Is a Civil Partnership Better than Cohabiting?
24 July 2018
A recent UK Supreme Court ruling has granted a heterosexual couple the right to enter into a Civil Partnership, meaning that civil partnerships could soon be opened up to millions of cohabiting opposite-sex couples. But does a civil partnership offer more benefits to couples than simply living together?
Why Could the Law on Civil Partnerships Be Changing?
Up until now, civil partnerships have only ever been available to same-sex couples. They were introduced in 2004 as a way for same-sex couples to obtain legal recognition for their relationship before same-sex marriage was made available.
For the last 4 years, a heterosexual couple have been fighting for the right to enter into a civil partnership, as they want their relationship to be legally recognised but they don't want to get married. In June 2018, the UK Supreme Court ruled in their favour stating that the existing law on civil partnerships breaches their human rights. For more information, see Heterosexual Couple Win the Right to Civil Partnership.
There's no guarantee on what will happen next, but many predict that the Government will make changes to the law in light of this ruling. This could mean that civil partnerships are soon made available to everyone.
Some feel that as the popularity of marriage declines, offering couples an alternative legal option is an important step forward. With 3.3 million couples in the UK currently living together (cohabiting) with no legal recognition of their relationship, the implications of this ruling could be huge.
Benefits of a Civil Partnership over Cohabiting
If a couple is living together while not being married or in a civil partnership then, contrary to popular belief, their relationship has no legal status at all.
This means that if one person dies then the other would not automatically be entitled to inherit anything from them. It also means that if the relationship breaks down, neither person has any legal protection regarding joint assets and financial matters. In the result of separation, one person could be left in financial ruin with no entitlement to financial support or a share in the other person's assets. Or they could find themselves without a roof over their head if their home was owned in their partner's sole name.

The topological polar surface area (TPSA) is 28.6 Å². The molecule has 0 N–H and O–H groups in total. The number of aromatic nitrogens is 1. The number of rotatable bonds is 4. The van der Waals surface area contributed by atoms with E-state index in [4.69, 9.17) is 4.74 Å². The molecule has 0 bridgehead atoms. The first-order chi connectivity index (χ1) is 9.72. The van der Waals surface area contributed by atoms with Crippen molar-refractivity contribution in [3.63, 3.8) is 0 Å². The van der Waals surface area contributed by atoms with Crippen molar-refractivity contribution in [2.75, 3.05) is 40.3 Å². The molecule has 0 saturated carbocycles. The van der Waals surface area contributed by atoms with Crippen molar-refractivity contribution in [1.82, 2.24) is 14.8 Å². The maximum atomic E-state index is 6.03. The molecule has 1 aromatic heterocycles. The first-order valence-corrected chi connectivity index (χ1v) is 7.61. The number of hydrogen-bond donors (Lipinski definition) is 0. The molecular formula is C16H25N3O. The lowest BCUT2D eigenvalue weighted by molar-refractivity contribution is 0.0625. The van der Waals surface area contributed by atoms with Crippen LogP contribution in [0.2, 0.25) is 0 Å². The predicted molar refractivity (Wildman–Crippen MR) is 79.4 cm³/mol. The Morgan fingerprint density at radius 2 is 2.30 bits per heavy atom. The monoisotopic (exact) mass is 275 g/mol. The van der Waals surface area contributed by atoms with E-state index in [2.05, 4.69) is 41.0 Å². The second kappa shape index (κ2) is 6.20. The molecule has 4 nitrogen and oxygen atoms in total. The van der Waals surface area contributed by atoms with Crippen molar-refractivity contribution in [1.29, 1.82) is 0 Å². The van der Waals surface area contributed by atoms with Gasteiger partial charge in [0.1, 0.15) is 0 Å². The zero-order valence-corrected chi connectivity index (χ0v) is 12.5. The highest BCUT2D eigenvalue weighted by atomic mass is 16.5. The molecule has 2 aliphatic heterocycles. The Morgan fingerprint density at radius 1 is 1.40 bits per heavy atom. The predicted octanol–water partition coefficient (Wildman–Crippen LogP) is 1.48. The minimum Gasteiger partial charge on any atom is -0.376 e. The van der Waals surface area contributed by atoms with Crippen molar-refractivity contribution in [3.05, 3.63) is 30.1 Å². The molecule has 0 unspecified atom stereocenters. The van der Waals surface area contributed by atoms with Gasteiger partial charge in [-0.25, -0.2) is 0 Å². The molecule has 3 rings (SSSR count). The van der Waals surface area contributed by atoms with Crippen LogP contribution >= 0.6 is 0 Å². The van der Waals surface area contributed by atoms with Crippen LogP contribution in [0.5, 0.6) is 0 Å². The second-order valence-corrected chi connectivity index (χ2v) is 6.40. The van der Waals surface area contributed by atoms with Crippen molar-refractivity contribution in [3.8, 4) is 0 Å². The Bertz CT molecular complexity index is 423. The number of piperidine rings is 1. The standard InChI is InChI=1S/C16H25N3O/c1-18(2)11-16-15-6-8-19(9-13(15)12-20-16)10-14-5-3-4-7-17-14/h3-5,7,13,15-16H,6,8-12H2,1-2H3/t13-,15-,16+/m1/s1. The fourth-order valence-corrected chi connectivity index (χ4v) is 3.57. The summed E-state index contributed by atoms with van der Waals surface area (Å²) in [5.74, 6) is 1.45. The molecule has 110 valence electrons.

A civil partnership could remedy this, affording the couple similar legal rights to those of married couples. This means that if the relationship fails, the couple would need to formally end (or 'dissolve') their civil partnership through the Courts. Formally ending a civil partnership in this way will allow financial and children matters to be taken care of in a way that's fair and in line with the law.
If necessary, the Court can put arrangements in place to manage things such as the ongoing financial support of one partner as well as living arrangements and access to any children the couple have together.
Any Other Options for Mixed-Sex Couples?
If you want to gain some legal protection within your relationship, but you have no intention of getting married or entering into a civil partnership in the future, then you may want to consider drawing up a Cohabitation Agreement.
While a Cohabitation Agreement will not afford you the same level of protection as a civil partnership or a marriage, it does enable you and your partner to put a legal contract in place setting out key details, so that you both know where you stand. You can include things such as who will be responsible for covering household costs, who owns what proportion of the house and what should happen to your assets in the event of separation.
Providing that you've both been honest about your finances and assets, it's likely that a Court would enforce a properly prepared Cohabitation Agreement as it is a legal contract between you.